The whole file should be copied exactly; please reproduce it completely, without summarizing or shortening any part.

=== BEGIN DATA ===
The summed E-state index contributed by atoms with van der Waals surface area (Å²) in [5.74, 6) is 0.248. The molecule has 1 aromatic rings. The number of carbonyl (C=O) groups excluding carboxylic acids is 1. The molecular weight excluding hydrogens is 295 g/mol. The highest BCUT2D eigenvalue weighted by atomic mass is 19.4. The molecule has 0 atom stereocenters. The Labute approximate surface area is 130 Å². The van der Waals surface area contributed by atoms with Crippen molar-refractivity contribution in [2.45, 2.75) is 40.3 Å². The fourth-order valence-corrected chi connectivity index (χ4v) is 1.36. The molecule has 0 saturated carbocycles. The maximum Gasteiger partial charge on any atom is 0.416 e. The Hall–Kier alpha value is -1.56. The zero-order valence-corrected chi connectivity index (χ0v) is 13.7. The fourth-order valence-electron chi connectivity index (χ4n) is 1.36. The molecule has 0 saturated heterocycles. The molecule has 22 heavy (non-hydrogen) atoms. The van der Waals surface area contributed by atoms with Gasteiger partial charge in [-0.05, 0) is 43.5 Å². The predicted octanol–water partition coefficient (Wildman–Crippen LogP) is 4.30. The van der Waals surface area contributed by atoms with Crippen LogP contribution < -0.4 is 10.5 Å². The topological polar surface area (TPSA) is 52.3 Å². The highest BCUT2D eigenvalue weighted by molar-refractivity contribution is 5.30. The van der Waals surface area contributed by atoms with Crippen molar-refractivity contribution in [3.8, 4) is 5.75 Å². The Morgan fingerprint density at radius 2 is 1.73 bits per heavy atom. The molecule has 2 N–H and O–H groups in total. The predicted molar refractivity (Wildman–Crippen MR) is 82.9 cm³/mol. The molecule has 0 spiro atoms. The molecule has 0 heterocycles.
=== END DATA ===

The summed E-state index contributed by atoms with van der Waals surface area (Å²) in [5.74, 6) is 0.248. The molecule has 1 aromatic rings. The number of carbonyl (C=O) groups excluding carboxylic acids is 1. The molecular weight excluding hydrogens is 295 g/mol. The highest BCUT2D eigenvalue weighted by atomic mass is 19.4. The molecule has 0 atom stereocenters. The Labute approximate surface area is 130 Å². The van der Waals surface area contributed by atoms with Crippen molar-refractivity contribution in [2.45, 2.75) is 40.3 Å². The fourth-order valence-corrected chi connectivity index (χ4v) is 1.36. The molecule has 0 saturated carbocycles. The maximum Gasteiger partial charge on any atom is 0.416 e. The Hall–Kier alpha value is -1.56. The zero-order valence-corrected chi connectivity index (χ0v) is 13.7. The fourth-order valence-electron chi connectivity index (χ4n) is 1.36. The molecule has 0 saturated heterocycles. The molecule has 22 heavy (non-hydrogen) atoms. The van der Waals surface area contributed by atoms with Gasteiger partial charge in [-0.05, 0) is 43.5 Å². The predicted octanol–water partition coefficient (Wildman–Crippen LogP) is 4.30. The van der Waals surface area contributed by atoms with Crippen LogP contribution < -0.4 is 10.5 Å². The topological polar surface area (TPSA) is 52.3 Å². The highest BCUT2D eigenvalue weighted by molar-refractivity contribution is 5.30. The van der Waals surface area contributed by atoms with Crippen molar-refractivity contribution in [3.8, 4) is 5.75 Å². The Morgan fingerprint density at radius 2 is 1.73 bits per heavy atom. The molecule has 2 N–H and O–H groups in total. The predicted molar refractivity (Wildman–Crippen MR) is 82.9 cm³/mol. The molecule has 0 spiro atoms. The molecule has 0 heterocycles.